Post War - The After Effects

The End of the War


The end of the war was marked by the signing of an Armistice at 11am on the 11th November, 1918. The German Army was beaten but it did not surrender even though the United States wanted an Unconditional Surrender; later Hitler used the non surrender very effectively in his propaganda.

The German soldiers marched back to a country facing revolution, disorder and starvation while Brisbane rejoiced.

Headlines in Brisbane Courier Page 7 (The front pages carried advertising) 12-11-1918 described the announcement and celebrations of the previous day.















The first news In Queensland regarding the signing of the armistice was received by the "Courier" 'at 7.25 o'clock last evening, and the message was immediately posted\ in the "Courier" vestibule.

The good news spread like wildfire, and within half an hour all over the metropolitan area whistles were blowing, church bells ringing joyously, and excited crowds cheering and singing patriotic songs. The "Courier's" cablegram was communicated to the Commandant, and made the basis of official action.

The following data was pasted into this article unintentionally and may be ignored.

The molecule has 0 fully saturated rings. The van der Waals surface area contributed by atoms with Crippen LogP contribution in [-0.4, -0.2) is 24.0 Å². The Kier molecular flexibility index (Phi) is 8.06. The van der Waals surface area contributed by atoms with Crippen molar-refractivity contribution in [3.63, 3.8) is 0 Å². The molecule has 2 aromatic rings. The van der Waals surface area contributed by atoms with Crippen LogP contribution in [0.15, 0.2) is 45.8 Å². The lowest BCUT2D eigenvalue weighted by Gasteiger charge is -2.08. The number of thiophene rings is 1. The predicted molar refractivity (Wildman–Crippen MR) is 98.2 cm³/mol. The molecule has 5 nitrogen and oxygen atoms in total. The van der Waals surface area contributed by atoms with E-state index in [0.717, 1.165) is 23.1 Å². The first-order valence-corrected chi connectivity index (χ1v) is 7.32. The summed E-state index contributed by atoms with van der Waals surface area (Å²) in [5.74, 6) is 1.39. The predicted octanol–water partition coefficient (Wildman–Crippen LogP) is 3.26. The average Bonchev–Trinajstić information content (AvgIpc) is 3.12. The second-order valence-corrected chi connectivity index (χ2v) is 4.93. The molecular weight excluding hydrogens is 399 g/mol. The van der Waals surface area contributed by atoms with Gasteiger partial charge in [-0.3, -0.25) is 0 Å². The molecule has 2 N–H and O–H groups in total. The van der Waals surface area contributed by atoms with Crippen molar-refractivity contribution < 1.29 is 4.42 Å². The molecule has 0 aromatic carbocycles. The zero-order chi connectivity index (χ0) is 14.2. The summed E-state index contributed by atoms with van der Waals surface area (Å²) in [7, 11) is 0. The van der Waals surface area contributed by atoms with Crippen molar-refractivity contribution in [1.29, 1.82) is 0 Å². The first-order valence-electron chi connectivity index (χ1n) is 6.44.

Within an hour 20,000 people were on the streets; before 10 o'clock the number had grown to enormous dimensions. Soon after the news was received in Brisbane an electric illuminated sign bearing the words, ''Peace and Victory," was posted on the balcony of the first floor of the "Courier" office and it was cheered again and again.

Later in the evening a special edition of the "Observer and Evening Courier" was issued as a peace souvenir,

There was no mention of Chermside but it can be safely assumed that the same sort of celebration went on for those who could not get into Brisbane to join the festivities.

Meanwhile Back in Chermside